ROOT Sports, which carries Penguins games in Pittsburgh, had a Crosby Cam during warm-ups and a “COUNTDOWN TO COMEBACK” clock in a corner of the screen. CBC prepared to air the game in Canada. Versus prepared to air it in the United States.
Finally, the rink went dark. A Crosby highlight montage played on the scoreboards. The fans were urged to hold up their “SID” signs, and out came Crosby, second-to-last, ahead of only Evgeni Malkin(notes), as always. He skated around with a spotlight literally on him, and when his name was announced as part of the starting lineup, he raised his stick to acknowledge the fans.
“CROS-BY!” they chanted. “CROS-BY!”
“It was amazing,” Crosby said. “I expected people to be loud, but that was far beyond what I expected and pretty amazing and pretty special.”
In Pittsburgh, it was an emotional moment. In places where Crosby is despised – or where people just think he is overexposed – it was a nauseating moment.
But then came the game and a performance on which everyone should be able to agree. On Crosby’s first shift, the Penguins generated scoring chances, Chris Kunitz(notes) hitting the crossbar. On his third, he scored the Comeback Goal and displayed his profane, couldn’t-hold-it-in celebration. “Hopefully everyone wasn’t reading lips at home,” he said with a sheepish smile.
Soon afterward, just as important, he took a hard hit in the corner and a cross-check in the back, drawing a penalty and confirming that, yeah, he was all right.
“To come out of that OK, I think it gives you some reassurance,” he said. “I don’t think I needed it, but it’s always good in this process to get a couple of those out of the way early.”
Before the first period was over, Crosby sent a backhand pass from the left-wing boards to defenseman Brooks Orpik(notes), who one-timed a laser into the upper-left corner of the net. The Pens led, 2-0. Crosby already had two points.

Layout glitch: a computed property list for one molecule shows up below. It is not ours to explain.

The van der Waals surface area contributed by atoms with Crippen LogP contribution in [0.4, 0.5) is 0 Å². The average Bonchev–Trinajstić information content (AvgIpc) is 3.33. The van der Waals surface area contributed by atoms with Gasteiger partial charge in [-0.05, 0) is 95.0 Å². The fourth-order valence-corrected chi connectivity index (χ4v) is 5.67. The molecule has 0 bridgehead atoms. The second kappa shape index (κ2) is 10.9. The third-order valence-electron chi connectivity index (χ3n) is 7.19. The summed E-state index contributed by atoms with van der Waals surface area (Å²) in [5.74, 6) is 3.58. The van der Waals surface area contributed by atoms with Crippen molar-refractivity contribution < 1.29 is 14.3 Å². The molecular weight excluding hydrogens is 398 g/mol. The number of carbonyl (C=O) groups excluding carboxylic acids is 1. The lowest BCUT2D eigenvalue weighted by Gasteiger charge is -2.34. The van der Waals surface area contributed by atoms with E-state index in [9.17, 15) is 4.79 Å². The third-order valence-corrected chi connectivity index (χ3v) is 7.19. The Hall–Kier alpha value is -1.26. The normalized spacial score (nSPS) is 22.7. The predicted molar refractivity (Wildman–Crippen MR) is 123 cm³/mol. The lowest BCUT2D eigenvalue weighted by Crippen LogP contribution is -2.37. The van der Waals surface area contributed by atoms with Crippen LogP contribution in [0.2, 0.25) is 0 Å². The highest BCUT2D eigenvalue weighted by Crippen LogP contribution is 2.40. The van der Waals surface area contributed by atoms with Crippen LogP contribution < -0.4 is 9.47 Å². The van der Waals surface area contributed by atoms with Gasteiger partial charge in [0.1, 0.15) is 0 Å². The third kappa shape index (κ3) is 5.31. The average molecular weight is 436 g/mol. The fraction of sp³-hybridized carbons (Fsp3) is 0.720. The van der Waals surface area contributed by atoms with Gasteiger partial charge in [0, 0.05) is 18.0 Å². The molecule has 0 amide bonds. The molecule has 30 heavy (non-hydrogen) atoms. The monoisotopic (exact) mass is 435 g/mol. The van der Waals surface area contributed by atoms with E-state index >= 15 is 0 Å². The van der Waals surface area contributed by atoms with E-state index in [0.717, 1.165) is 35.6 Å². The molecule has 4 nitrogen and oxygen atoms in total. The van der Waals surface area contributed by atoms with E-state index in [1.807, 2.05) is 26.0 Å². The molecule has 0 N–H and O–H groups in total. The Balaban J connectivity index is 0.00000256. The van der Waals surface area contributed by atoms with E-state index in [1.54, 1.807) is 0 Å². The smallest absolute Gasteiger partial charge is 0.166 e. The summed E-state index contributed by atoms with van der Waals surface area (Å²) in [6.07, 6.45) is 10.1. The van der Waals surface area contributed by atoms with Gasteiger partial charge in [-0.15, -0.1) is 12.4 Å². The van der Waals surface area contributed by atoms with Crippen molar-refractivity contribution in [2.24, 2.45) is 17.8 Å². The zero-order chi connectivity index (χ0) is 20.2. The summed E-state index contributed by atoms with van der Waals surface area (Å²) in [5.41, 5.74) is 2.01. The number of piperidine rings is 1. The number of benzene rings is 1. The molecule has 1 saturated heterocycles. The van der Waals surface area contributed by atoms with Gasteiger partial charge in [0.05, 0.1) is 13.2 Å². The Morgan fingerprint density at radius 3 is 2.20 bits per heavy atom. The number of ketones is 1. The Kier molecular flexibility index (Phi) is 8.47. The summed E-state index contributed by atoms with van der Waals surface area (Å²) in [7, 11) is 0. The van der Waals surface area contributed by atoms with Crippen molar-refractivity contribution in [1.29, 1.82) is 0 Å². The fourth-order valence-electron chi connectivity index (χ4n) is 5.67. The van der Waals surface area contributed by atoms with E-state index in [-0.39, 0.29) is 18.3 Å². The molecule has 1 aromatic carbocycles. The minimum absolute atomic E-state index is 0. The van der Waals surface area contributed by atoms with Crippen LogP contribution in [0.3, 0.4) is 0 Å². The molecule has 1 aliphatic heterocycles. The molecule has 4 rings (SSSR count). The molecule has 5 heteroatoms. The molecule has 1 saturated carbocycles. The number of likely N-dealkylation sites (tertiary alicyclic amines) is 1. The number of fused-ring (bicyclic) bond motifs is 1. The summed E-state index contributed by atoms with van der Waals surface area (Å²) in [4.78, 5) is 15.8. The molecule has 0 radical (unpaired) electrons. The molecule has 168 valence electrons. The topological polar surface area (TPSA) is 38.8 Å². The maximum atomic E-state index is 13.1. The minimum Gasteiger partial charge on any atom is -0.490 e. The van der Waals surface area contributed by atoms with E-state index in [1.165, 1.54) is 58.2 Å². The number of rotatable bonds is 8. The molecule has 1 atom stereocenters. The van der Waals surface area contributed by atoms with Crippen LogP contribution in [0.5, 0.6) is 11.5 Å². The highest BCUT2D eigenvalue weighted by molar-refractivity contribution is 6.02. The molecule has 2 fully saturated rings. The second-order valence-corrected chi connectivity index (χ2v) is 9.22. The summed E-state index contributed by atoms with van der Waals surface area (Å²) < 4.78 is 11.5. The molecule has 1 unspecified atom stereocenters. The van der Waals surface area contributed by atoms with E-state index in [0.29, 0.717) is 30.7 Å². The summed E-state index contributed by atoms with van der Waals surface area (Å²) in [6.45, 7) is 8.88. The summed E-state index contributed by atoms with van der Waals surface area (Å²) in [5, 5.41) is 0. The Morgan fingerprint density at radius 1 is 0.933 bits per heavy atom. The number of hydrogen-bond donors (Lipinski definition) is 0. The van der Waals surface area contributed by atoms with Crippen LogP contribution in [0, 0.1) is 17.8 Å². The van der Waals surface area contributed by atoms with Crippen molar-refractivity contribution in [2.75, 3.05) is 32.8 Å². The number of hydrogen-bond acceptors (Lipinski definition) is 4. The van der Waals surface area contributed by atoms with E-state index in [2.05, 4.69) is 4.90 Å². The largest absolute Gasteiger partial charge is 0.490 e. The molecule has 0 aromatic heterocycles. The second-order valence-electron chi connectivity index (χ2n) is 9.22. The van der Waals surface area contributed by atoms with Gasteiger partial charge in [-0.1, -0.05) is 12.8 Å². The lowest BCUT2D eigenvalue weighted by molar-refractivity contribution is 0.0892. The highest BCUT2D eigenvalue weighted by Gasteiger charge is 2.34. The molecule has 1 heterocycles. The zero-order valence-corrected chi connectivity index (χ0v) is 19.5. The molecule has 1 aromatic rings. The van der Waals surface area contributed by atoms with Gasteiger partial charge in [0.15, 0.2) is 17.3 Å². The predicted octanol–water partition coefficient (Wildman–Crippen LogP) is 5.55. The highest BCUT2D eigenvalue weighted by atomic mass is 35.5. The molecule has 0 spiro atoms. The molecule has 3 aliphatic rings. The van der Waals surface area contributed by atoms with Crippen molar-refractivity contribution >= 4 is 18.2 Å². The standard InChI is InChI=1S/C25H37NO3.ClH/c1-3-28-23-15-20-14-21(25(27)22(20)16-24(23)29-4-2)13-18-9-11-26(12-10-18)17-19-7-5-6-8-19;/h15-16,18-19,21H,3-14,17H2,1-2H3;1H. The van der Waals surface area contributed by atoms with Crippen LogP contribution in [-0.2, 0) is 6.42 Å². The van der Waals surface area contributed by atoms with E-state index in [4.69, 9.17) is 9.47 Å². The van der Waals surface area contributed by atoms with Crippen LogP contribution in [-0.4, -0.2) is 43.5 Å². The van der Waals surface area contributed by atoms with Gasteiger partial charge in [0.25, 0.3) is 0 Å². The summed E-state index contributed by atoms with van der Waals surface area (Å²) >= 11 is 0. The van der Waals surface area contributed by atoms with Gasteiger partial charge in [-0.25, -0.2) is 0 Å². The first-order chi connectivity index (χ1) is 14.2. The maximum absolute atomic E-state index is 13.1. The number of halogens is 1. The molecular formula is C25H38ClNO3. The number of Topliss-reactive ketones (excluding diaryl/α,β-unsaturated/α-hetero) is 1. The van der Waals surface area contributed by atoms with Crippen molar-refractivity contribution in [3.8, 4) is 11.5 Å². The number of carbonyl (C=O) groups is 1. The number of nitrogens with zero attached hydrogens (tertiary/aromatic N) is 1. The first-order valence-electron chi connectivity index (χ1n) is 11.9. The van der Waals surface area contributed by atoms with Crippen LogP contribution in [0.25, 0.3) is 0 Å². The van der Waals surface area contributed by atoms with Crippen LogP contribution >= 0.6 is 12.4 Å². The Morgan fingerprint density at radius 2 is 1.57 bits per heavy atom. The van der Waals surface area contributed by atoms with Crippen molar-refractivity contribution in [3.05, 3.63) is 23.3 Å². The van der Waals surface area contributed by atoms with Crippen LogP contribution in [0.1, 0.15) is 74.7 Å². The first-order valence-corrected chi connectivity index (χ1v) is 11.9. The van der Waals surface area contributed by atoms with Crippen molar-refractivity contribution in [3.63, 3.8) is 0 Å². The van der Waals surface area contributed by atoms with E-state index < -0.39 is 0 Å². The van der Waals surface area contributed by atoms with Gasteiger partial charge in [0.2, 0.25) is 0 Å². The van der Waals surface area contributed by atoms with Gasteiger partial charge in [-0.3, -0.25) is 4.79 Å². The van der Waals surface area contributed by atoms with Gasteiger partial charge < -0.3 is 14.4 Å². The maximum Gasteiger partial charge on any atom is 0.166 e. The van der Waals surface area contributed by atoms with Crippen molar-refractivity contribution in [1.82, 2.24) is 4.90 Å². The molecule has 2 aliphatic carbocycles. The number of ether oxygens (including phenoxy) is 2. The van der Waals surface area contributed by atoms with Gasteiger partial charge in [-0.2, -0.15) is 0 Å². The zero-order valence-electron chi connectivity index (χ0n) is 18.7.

“Amazing,” Penguins general manager Ray Shero said in his private box.
Crosby assisted on the Penguins’ third goal, too, on the power play early in the second.
Then, in the third, the cherry on top.
He fought for the puck in the right-wing corner. He carried it back up the boards. Then he hit the brakes, spun around, drove to the net and slipped another backhand shot past the stunned goalie’s glove. The Pens pulled ahead, 5-0. The loudspeakers thumped.
Eminem: “Guess who’s back? Back again … “
Maybe it was just adrenaline. Maybe it was because Crosby was so pumped to be back and swept up in the moment. Lots of athletes come back from lots of injuries, give us a brief burst of excellence and then hit a wall before gradually returning to form.
And this wasn’t just any injury. This was a concussion, which one of those experts called “a very complicated, convoluted, cryptic thing to go through.” It took 10½ months before Crosby and his doctors felt comfortable and confident enough for him to return. It is reasonable to expect that it will take weeks or months before we really know how well Crosby has recovered.
The biggest fear in all this remains – that a concussion could dim the brightest star in the game just as he was rising to new heights in a career that already included a Stanley Cup, an Olympic gold, an MVP award, a scoring title and a goal-scoring title. One game, no matter how great, does not complete a comeback. This is just the beginning. Crosby is still only 24 years old.
“I think that it’s a relief, but it’s not time to start gliding now,” Crosby said Monday morning. “It’s time to get going.”
Yet look at how he got going Monday night. What’s reasonable does not always apply to Crosby. “He’s a world-class player,” Kunitz said, “so he’s already a head above most guys in the league, anyway.”
The way he played, you can’t help but wonder …
How good can this team be? The Penguins went 34-19-8 in 61 regular-season games without Crosby – and played a chunk of those games without Malkin, too. Now Malkin looks like Malkin again after overcoming shoulder and knee injuries. Letang and Jordan Staal(notes) have reached new levels. Marc-Andre Fleury(notes) has been as good as ever in goal. James Neal(notes) and Steve Sullivan(notes) have been great additions. With a healthy Crosby, the Penguins are the best team in the league.
How quickly can Crosby catch up? Lemieux missed two months of the 1992-93 season while undergoing radiation treatment for Hodgkin’s lymphoma. When he returned, he was 12 points behind Pat LaFontaine in the NHL scoring race. He ended up winning the scoring title, beating out LaFontaine by 12 points.
No one should compare Crosby’s comeback to Lemieux’s. A concussion is not Hodgkin’s lymphoma. Crosby is not Lemieux.
After the game Monday night, a reporter asked Bylsma if Crosby could catch the NHL’s leading scorer, Toronto’s Phil Kessel(notes).
“Um, what’s the race at right now?” Bylsma asked.
Crosby is 25 points behind.
“I’m not going to make any prediction on that,” Bylsma said, smiling. “We’ve got 61 games left, and his pace is pretty good right now.”
It’s crazy. Yet …
You gonna count him out?
Photo by Jared Wickerham/Getty Images